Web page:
The U.S. Department of Labor recently announced a proposed rule that would change the minimum salary threshold for exemption for the so-called “white collar” exemptions – the administrative, executive, and professional exemptions.
The federal Fair Labor Standards Act (“FLSA”) requires that employees receive minimum wage and overtime (calculated at one-and-a-half times the regular rate of pay for hours over 40) unless they are “exempt” from one or both requirements. The most popular exemptions are the so-called “white collar exemptions,” which apply to executive, administrative, and professional employees who meet rigorous criteria based on their duties. To be exempt, these employees must be paid a salary of at least $455 per week and the employer must pay on a salary basis (meaning no docking for partial workweeks, subject to limited exceptions). Doctors, lawyers, and teachers can be exempt under the FLSA even if they are not paid on a salary basis and there is no minimum salary for these employees. (The computer professional exemption has special rules under which employees can be paid hourly, but in any event, there is no computer professional exemption under Connecticut state law.)
The proposed rule would increase the salary threshold from $455 per week ($23,660 annually) to $679 per week ($35,308 annually). Nondiscretionary bonuses and incentive payments (including commissions) may account for up to 10 percent of the minimum salary level under the proposed rule, while discretionary bonuses would not count toward the minimum salary level. The duties tests are not changing under this rule. The threshold for the “highly compensated employee” exemption increases from $100,000 to $147,414, but Connecticut does not recognize this exemption, so employers should not rely upon it for employees in the state.
Raising the salary threshold is expected to transform many exempt employees into non-exempt employees overnight. Some employers will be able to weather this change better than others. Virtually every employer in the country is subject to the FLSA, even if there is only one employee. This includes non-profits and public sector employers. In Connecticut, where the cost of living is high, the effect of this change may be lower than elsewhere in the country. It is more likely here than elsewhere that employees who meet the duties tests are already earning at least $679 per week. However, non-profit, low-profit, and government employers may find that many of their employees are subject to this rule change and these employers may have more rigid budgets that cannot withstand the impact. Employers with an annual volume of sales or business of less than $500,000 may wish to consult an employment lawyer to see if they are one of the very few employers not subject to the FLSA.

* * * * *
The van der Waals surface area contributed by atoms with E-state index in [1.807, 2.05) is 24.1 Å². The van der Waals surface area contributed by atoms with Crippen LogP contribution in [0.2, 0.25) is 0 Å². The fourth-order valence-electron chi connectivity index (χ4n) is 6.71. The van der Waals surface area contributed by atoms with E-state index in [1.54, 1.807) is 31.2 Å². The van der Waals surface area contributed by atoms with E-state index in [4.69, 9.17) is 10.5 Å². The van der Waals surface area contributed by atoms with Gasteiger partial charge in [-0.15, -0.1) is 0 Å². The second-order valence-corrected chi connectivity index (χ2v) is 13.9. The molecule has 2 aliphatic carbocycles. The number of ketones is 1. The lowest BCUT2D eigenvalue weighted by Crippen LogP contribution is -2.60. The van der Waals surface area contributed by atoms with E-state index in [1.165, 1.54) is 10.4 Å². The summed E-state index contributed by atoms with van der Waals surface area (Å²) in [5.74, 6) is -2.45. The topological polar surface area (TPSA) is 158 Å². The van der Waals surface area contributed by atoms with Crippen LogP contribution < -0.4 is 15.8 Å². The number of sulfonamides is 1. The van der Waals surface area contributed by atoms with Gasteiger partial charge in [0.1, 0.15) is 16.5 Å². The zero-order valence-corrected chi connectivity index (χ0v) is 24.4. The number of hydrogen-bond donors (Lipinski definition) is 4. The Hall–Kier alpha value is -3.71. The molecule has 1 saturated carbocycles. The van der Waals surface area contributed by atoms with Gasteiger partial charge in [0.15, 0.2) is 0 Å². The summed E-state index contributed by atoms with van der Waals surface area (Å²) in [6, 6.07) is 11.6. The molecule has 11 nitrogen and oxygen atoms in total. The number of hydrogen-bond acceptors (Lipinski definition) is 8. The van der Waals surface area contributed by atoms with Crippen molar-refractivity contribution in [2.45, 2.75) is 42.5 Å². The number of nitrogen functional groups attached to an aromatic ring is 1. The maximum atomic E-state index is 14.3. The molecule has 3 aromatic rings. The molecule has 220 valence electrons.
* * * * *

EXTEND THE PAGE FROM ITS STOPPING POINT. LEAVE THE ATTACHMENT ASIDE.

Assuming the rule is ultimately promulgated, employers will need to either raise salaries of affected employees to ensure they meet the threshold or begin treating these employees as non-exempt. Raising salaries is straightforward, but remember that the rule is likely to require periodic increases, so the amount will change going forward. If employers do not wish to raise salaries, the employees must be treated as non-exempt. This means that employers must keep records of their hours worked and they must be paid overtime for hours over 40. It is legally permissible to cap hours at 40 by prohibiting employees from working overtime and some employers may choose to hire multiple employees to do what was once one employee’s job. Collective bargaining agreements may limit employers’ options.
Employers with exempt employees earning less than $679 per week should consider their budgets and operational practices to determine how they wish to comply with the rule if and when it goes into effect. The last time the Department of Labor promulgated a rule on this subject, it was halted by a court decision, so employers should be prepared for a great deal of uncertainty regarding whether and when this proposed rule would go into effect. Nonetheless, it is a change that may require significant advance planning, so it is a good idea for employers to examine their payrolls now.
Our team of labor and employment attorneys can assist employers in adjusting to the new white-collar exemption requirements and ensuring compliance with all applicable labor and employment laws. Contact us to arrange a wage-and-hour self-audit for your organization.